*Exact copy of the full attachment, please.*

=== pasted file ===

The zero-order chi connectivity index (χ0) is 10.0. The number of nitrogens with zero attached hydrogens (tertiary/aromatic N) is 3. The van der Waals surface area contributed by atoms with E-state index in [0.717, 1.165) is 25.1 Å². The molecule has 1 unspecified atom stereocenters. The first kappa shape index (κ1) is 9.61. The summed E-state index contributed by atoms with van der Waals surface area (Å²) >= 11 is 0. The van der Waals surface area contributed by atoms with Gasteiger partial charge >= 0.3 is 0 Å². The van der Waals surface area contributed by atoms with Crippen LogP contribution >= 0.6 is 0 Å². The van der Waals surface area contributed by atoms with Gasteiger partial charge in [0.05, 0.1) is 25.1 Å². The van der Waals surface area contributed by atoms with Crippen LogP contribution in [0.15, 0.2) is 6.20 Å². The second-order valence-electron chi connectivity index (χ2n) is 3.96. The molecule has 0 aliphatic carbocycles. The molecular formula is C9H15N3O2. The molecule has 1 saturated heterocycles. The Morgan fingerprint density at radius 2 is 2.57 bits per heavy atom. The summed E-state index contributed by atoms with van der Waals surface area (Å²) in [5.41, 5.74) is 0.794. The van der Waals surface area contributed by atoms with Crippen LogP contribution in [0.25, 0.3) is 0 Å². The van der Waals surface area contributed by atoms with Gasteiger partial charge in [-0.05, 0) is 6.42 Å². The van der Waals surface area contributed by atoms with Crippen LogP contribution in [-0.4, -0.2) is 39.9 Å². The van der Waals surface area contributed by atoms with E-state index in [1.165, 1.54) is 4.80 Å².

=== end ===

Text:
The zero-order chi connectivity index (χ0) is 10.0. The number of nitrogens with zero attached hydrogens (tertiary/aromatic N) is 3. The van der Waals surface area contributed by atoms with E-state index in [0.717, 1.165) is 25.1 Å². The molecule has 1 unspecified atom stereocenters. The first kappa shape index (κ1) is 9.61. The summed E-state index contributed by atoms with van der Waals surface area (Å²) >= 11 is 0. The van der Waals surface area contributed by atoms with Gasteiger partial charge >= 0.3 is 0 Å². The van der Waals surface area contributed by atoms with Crippen LogP contribution >= 0.6 is 0 Å². The van der Waals surface area contributed by atoms with Gasteiger partial charge in [0.05, 0.1) is 25.1 Å². The van der Waals surface area contributed by atoms with Crippen LogP contribution in [0.15, 0.2) is 6.20 Å². The second-order valence-electron chi connectivity index (χ2n) is 3.96. The molecule has 0 aliphatic carbocycles. The molecular formula is C9H15N3O2. The molecule has 1 saturated heterocycles. The Morgan fingerprint density at radius 2 is 2.57 bits per heavy atom. The summed E-state index contributed by atoms with van der Waals surface area (Å²) in [5.41, 5.74) is 0.794. The van der Waals surface area contributed by atoms with Crippen LogP contribution in [0.25, 0.3) is 0 Å². The van der Waals surface area contributed by atoms with Gasteiger partial charge in [-0.05, 0) is 6.42 Å². The van der Waals surface area contributed by atoms with Crippen LogP contribution in [-0.4, -0.2) is 39.9 Å². The van der Waals surface area contributed by atoms with E-state index in [1.165, 1.54) is 4.80 Å².